Lorenz has decided to take his companion to hook wield their ice-axes on the upper part of the route. A look at this line stirs mixed feelings: fascination and excitement, respect and humility. “For a mountaineer, the fascination lies in testing yourself against the difficulty of a peak. Even after more than thirty days’ climbing on this face, I feel deeply respectful and very humble every time,” says Lorenz. The north face of the Eiger is truly awe-inspiring. Tackling it for the first time, one feels profound modesty. Louison and Lorenz, after talking extensively, now fall silent, and gaze at the face a few minutes longer. They know that tomorrow, the serious stuff begins.


Thursday December 3, 7am, Grindelwald base camp. Minus three degrees Celsius. The clear sky heralds a fine day, and the air is dry and cold. The unsettled weather has finally given way to a stable anticyclone, which will hold for the coming days – as Lorenz knows; venturing up the mythical wall is not to be taken lightly. The packs were buckled the night before, with the bare minimum.

7.15am. They walk briskly to the station, as the first train leaves in five minutes. Before it sets off, Lorenz goes to see the driver and asks him to drop them half-way – it’s a common practice. Many mountaineers access the wall via the Stollenloch, literally “the thief hole”, which was actually a window for workmen to discard rock debris when the tunnel was being built in 1912. It now provides an easy point of access to the north face, and a “comfortable” fallback solution. The train comes to a stop, and the two mountaineers alight swiftly.

The window, located one-third of the way up the wall, is totally blocked by snow. It takes Lorenz a few minutes to clear the way. Then the duo get down to business. Lorenz begins the ascent on lead. Both fine mountaineers, they understand their partner’s every move.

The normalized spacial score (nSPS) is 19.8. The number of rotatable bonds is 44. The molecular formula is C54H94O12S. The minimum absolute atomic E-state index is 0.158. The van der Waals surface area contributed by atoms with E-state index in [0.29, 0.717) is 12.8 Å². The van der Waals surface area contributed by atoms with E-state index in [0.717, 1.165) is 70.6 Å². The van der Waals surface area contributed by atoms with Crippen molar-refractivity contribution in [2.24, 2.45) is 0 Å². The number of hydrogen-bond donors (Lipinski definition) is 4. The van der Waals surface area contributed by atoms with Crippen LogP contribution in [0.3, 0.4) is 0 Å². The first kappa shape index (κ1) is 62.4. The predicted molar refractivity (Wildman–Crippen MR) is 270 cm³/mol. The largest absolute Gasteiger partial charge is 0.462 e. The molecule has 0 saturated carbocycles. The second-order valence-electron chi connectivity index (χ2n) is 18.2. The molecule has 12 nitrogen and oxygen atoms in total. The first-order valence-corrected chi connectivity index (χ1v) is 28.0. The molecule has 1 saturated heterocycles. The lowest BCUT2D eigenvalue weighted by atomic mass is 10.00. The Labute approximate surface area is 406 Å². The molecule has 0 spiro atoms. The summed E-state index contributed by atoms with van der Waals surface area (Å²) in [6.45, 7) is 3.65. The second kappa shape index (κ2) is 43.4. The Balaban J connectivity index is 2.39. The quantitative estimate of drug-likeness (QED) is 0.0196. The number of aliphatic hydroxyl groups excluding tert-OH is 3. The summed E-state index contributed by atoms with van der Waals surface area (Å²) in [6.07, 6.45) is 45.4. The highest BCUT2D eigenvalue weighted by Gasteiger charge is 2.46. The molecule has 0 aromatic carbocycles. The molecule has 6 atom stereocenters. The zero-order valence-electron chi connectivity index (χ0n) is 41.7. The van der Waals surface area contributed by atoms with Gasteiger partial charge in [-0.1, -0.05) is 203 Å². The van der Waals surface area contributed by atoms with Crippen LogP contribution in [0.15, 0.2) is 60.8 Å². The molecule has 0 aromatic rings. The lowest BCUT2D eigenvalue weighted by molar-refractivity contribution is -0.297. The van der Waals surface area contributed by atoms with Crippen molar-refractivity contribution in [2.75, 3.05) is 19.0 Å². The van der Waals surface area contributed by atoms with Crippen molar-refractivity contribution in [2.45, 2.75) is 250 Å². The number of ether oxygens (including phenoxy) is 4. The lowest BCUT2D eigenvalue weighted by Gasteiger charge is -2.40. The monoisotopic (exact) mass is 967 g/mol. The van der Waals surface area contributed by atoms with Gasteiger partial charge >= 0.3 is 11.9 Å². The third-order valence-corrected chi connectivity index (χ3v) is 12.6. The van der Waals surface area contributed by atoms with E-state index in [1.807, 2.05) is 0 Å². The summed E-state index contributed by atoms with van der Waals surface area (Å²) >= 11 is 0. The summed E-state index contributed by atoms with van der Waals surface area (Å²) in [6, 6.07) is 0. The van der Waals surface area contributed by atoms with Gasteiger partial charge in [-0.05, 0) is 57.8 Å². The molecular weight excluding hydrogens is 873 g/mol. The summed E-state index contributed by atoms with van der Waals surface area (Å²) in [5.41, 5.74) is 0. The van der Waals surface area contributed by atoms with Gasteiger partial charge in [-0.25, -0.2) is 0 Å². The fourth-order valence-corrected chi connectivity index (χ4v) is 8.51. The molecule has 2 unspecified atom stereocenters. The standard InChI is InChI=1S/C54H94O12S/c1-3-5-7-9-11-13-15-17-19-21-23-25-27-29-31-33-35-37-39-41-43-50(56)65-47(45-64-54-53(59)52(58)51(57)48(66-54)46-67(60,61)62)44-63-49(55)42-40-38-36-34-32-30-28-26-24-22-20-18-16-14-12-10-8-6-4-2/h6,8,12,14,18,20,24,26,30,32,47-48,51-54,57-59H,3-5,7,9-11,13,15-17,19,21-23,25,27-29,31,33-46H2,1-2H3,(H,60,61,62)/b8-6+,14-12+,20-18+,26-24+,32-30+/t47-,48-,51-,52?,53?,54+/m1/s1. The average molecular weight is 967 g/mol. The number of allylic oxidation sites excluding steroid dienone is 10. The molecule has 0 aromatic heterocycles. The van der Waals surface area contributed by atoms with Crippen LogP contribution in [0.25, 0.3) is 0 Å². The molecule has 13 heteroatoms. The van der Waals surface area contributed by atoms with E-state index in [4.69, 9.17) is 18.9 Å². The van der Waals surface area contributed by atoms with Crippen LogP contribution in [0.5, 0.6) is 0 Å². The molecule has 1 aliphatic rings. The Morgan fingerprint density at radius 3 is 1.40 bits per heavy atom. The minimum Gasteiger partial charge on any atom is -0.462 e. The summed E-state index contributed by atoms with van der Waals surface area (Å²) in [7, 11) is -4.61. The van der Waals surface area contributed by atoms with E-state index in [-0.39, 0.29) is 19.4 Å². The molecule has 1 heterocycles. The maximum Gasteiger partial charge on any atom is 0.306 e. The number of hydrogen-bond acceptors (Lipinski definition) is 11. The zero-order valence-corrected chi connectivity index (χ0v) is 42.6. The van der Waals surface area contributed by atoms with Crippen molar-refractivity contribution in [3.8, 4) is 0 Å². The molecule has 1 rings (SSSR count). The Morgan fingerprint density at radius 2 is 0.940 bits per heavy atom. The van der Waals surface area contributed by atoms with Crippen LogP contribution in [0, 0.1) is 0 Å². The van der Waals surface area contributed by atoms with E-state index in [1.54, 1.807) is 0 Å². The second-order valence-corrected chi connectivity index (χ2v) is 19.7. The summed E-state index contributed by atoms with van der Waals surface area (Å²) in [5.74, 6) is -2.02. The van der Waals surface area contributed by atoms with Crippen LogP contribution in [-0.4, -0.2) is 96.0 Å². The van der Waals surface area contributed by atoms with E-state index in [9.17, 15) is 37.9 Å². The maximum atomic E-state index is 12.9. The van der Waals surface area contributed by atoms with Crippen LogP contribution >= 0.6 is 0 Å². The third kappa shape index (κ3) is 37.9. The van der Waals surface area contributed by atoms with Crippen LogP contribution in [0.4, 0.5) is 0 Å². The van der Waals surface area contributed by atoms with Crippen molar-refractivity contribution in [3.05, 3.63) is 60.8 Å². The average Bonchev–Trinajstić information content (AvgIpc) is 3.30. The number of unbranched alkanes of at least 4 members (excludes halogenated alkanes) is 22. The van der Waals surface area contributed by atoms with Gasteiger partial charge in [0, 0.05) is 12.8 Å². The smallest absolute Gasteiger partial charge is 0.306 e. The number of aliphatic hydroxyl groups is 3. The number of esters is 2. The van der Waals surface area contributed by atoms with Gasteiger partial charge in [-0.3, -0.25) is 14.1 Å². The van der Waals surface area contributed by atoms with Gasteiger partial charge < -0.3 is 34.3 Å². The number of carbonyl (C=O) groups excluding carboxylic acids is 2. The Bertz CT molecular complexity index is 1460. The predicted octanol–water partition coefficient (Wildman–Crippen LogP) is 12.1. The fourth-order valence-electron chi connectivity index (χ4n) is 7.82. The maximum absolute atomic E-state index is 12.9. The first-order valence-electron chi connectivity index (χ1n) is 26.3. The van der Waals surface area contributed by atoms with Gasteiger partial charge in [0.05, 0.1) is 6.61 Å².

Each is reassured by his partner. The snow on the first pitches is perfect, and they make rapid progress. The team veers slightly to the right, seeking out lines of weakness, to connect with the Japanese Direttissima. Now they are progressing with modern alpine techniques over mixed rock-and-ice terrain. In these sections, every foothold must be made to count. The grade is about M5. Each movement takes them a little further into the vertical dimension. But despite all the experience of these two mountain professionals, their progress is slower than expected. As they noted the day before, the wall is fairly dry, with scant ice. It is hard to find good anchors for protection. The limestone rock is of poor quality, and has a tendency to crumble. “I climbed this section quite a few years ago, but I don’t recall the rock being so bad,” says Lorenz.

Despite the terrific atmosphere on the north face, there is tangible tension. Several falls of stone clatter and echo their way down the wall. Fortunately, the two mountaineers are getting on famously. Lorenz tells Louison about the art of using cams in this very particular type of terrain. What works a treat in the perfect cracks in Chamonix’s granite does not necessarily apply in the Eiger’s limestone. “You have to put cams in cracks at very specific places, where the rock closes up. It’s a feature of climbing the Eiger,” explains Lorenz. To secure an old piton as an anchor, Louison hammers it a few times, and some adjacent rock shatters.

Thankfully, they are able to progress and belay themselves more easily in the ice. A few more pitches and it is Louison’s turn to lead. Further up, the rock is slightly better. The wall is steeper now, and the climbing more difficult; the level of concentration is higher, too. Louison is forced to climb bare-handed to gain purchase on the holds. Some sections of the wall are as tough as 8a. The two men meet up at the belay, and congratulate each other. It’s time to go back down.

They have spent nearly seven hours on the face, climbing together purely for pleasure. They have functioned really well as a team, attuned in their human values, commitment and respect. “I’ve really enjoyed our time together, it was fantastic,” says Lorenz. “It’s been good to get to know Louison and climb with him.” After this first immersive experience on the Japanese Direttissima, they are keen to return and climb together again, and maybe do the whole route..